Name: Daniel Ma
High School: Beachwood High School
Description of project worked on: I conducted experiments to find out how ovarian cancer cells differ from cisplatinum resistant ovarian cancer cells.
Name of mentor and years in program: Dr.Analisa DiFeo was the PI and PHD student Sandra Mantilla was my mentor. I have participated in the program for the summers of 2015 and 2016.
Skills obtained: Western blotting
Future professional aspirations: I want to have a career in medical research. Hopefully I can go to medical school and ultimately become involved in cancer research.
What opportunities for research were you given in your high school?
Our high school has labs that are similar to the experiments done at Case Western Reserve University. For instance, my bio class had a lab on electrophoresis, which is basically what I did in Dr.DiFeo’s oncology lab. Also our school had a very sophisticated science fair which dealt with many real world problems. It helped us think like scientists, questioning every hypothesis, probing whether it could be proven. For example, one student wanted to understand the reason bananas go black. He was testing for too many variables like temperature, sunlight, oxygen, at once, so his results were confusing. We suggested narrowing his independent variables to one at a time. This eventually made his experiment more successful because it became clear and concise.
How did you realize you were interested in research and science?
I have always been interested in science in general; even though I did not know what I was getting into two years ago when I first volunteered at the lab, I found the work engrossing and interesting. I found myself spending nearly my whole summer trying to learn the skills needed to do research properly and I really enjoyed it. In addition, I like how people think while doing research and ways researchers in the lab come together to help each other toward a common goal.
Why did you not want to wait until college to gain the research experience?
I heard a lot about research from my mother who is involved in cancer research and my father who is a physician in China. I would often ask them about their work and thus I got interested in being involved in research before college.
What moved you to look for the program?
I had found research work to be interesting and I pursued any program where I could sharpen my skills. I told Dr. DiFeo how much I was enjoying working in the lab and she told me about ways The Young Scientist Foundation could further help me. So I decided to enroll in it.
What was the first day in the lab like for you?
On the first day I did not know what was going on and I felt like I needed to learn a lot. Even though it was hard, I found it truly interesting. I started at 8 am. and observed my mentor perform western blotting for the rest of the day. Little did I know that western blotting would become a big part of what I do now. My first day passed very quickly for me since I was seeing things I could have never imagined before.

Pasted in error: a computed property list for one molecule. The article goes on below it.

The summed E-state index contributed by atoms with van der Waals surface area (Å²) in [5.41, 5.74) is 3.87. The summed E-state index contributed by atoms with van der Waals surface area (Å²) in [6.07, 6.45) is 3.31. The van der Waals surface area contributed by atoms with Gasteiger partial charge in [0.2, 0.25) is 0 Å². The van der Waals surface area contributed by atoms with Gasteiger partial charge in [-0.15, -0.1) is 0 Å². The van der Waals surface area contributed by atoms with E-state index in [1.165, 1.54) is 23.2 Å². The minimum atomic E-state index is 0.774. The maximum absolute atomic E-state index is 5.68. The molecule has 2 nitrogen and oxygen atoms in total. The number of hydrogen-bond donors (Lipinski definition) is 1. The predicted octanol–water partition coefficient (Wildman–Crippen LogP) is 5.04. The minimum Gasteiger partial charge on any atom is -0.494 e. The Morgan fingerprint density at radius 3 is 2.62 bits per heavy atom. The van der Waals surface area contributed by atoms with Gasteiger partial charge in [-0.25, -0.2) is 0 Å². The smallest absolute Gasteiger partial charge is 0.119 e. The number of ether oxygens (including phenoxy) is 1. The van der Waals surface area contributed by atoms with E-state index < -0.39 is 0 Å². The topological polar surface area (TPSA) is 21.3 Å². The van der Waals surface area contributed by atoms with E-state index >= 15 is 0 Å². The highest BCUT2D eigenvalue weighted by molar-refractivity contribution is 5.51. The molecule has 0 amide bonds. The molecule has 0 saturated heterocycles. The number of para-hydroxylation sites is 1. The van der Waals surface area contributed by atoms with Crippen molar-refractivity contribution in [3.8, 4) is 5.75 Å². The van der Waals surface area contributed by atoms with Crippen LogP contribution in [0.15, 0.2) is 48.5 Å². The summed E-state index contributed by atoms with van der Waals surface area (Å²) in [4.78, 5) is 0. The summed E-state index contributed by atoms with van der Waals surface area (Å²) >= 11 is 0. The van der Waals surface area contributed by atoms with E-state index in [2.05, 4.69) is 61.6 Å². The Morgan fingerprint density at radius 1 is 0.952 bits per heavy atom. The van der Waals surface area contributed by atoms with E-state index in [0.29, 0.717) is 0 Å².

Can you describe the relationship you built with your mentor?
Sandra was one of the nicest and more helpful people I have ever met. She was patient with me and allowed me to learn by doing. She would always make sure I was confident in what I was doing before letting me work alone. Also she was very approachable. I was not scared to ask questions and her answers were always clear. When new people came into the lab, she would always be there to help them. Her method of teaching people inspired me to be like her. For example, I had to take on the role of teaching another student to do western blotting, and made sure she learned by doing it herself. After a while she was able to even do it better than I did. I felt a great deal of joy at seeing how well she did.
Describe your most memorable experience with the program.
For five weeks in the program, I was stuck. Nothing I was doing worked and I did not even know what I did wrong. I was disappointed that I would have to leave without any good results. On what I thought was my very last day, I got the results I wanted. This was truly memorable because I could have stopped working the experiment a week before, and if I did, I would have never got what I wanted. I would have gone home dissatisfied. Now I know what to do and I am aching to go back to the lab and continue.
What has been the best thing about being in the program?
The program gives young students who want early experience in research an opportunity to sharpen their skills. It was also great working with wonderful people dedicated to achieving a common goal.
As a student, how did you balance your schedule with work at the lab?
I participated in the program over the summer, so all I had to do for school was summer reading.
What is the one thing you wish you knew before starting the program?
It would have helped my confidence if I had realized how nice and helpful everyone would be. At first I was very shy and intimidated and it took me a while to get used to it. Now I am very comfortable with interacting with my lab coworkers and mentors.
What should other students look forward to when starting the program?
It takes time to really get into research. However, if you stick with it, you will have a great deal a fun and you will learn a lot of new things.
What inspires you?
It inspires me that I am a part of something that will help real people eventually. My grandfather had cancer and died of it.
What are you thankful for?
I am thankful for all the help and support my coworkers in the lab have given me. I want to especially thank my mentor Sandra for her patience and kindness. Also I am thankful for the opportunity Dr. DiFeo has given me.
What are you concentrating on now?
I am applying for college and I am going into my senior year of high school. If I have a chance in the future I would gladly go back to the lab.